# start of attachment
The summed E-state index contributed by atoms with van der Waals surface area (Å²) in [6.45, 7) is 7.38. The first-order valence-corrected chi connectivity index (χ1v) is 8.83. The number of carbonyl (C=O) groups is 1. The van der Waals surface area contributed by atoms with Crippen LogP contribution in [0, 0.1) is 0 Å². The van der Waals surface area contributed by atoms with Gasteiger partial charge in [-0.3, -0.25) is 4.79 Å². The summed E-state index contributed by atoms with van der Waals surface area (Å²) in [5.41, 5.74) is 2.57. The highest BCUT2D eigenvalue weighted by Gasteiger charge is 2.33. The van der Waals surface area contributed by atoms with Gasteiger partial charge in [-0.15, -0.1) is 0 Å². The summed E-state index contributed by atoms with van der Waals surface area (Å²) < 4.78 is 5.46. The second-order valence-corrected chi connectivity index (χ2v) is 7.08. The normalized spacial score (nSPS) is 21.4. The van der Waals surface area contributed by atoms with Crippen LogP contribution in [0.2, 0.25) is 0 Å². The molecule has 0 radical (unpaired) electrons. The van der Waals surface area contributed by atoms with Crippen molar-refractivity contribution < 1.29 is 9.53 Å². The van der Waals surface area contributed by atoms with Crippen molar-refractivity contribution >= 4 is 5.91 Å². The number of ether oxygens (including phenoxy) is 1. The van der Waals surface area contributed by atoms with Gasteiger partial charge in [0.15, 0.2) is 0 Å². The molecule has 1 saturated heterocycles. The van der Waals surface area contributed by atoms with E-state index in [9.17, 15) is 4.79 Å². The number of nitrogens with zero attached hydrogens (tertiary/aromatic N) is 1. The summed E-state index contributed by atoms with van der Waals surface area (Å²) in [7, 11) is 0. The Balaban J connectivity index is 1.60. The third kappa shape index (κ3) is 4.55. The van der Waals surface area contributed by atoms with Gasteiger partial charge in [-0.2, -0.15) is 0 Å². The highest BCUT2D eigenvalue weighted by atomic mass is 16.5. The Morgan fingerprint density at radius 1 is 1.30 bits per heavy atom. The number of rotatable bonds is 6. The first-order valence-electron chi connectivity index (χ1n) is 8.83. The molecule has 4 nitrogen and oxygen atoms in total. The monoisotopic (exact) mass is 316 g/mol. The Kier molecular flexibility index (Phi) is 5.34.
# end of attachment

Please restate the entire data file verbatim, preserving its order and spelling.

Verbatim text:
The summed E-state index contributed by atoms with van der Waals surface area (Å²) in [6.45, 7) is 7.38. The first-order valence-corrected chi connectivity index (χ1v) is 8.83. The number of carbonyl (C=O) groups is 1. The van der Waals surface area contributed by atoms with Crippen LogP contribution in [0, 0.1) is 0 Å². The van der Waals surface area contributed by atoms with Gasteiger partial charge in [-0.3, -0.25) is 4.79 Å². The summed E-state index contributed by atoms with van der Waals surface area (Å²) in [5.41, 5.74) is 2.57. The highest BCUT2D eigenvalue weighted by Gasteiger charge is 2.33. The van der Waals surface area contributed by atoms with Gasteiger partial charge in [-0.15, -0.1) is 0 Å². The summed E-state index contributed by atoms with van der Waals surface area (Å²) < 4.78 is 5.46. The second-order valence-corrected chi connectivity index (χ2v) is 7.08. The normalized spacial score (nSPS) is 21.4. The van der Waals surface area contributed by atoms with Crippen LogP contribution in [0.2, 0.25) is 0 Å². The molecule has 0 radical (unpaired) electrons. The van der Waals surface area contributed by atoms with Crippen molar-refractivity contribution < 1.29 is 9.53 Å². The van der Waals surface area contributed by atoms with Crippen molar-refractivity contribution >= 4 is 5.91 Å². The number of ether oxygens (including phenoxy) is 1. The van der Waals surface area contributed by atoms with Gasteiger partial charge in [0.15, 0.2) is 0 Å². The molecule has 1 saturated heterocycles. The van der Waals surface area contributed by atoms with E-state index in [9.17, 15) is 4.79 Å². The number of nitrogens with zero attached hydrogens (tertiary/aromatic N) is 1. The summed E-state index contributed by atoms with van der Waals surface area (Å²) in [7, 11) is 0. The Balaban J connectivity index is 1.60. The third kappa shape index (κ3) is 4.55. The van der Waals surface area contributed by atoms with Gasteiger partial charge in [-0.2, -0.15) is 0 Å². The highest BCUT2D eigenvalue weighted by atomic mass is 16.5. The Morgan fingerprint density at radius 1 is 1.30 bits per heavy atom. The number of rotatable bonds is 6. The first-order valence-electron chi connectivity index (χ1n) is 8.83. The molecule has 4 nitrogen and oxygen atoms in total. The monoisotopic (exact) mass is 316 g/mol. The Kier molecular flexibility index (Phi) is 5.34.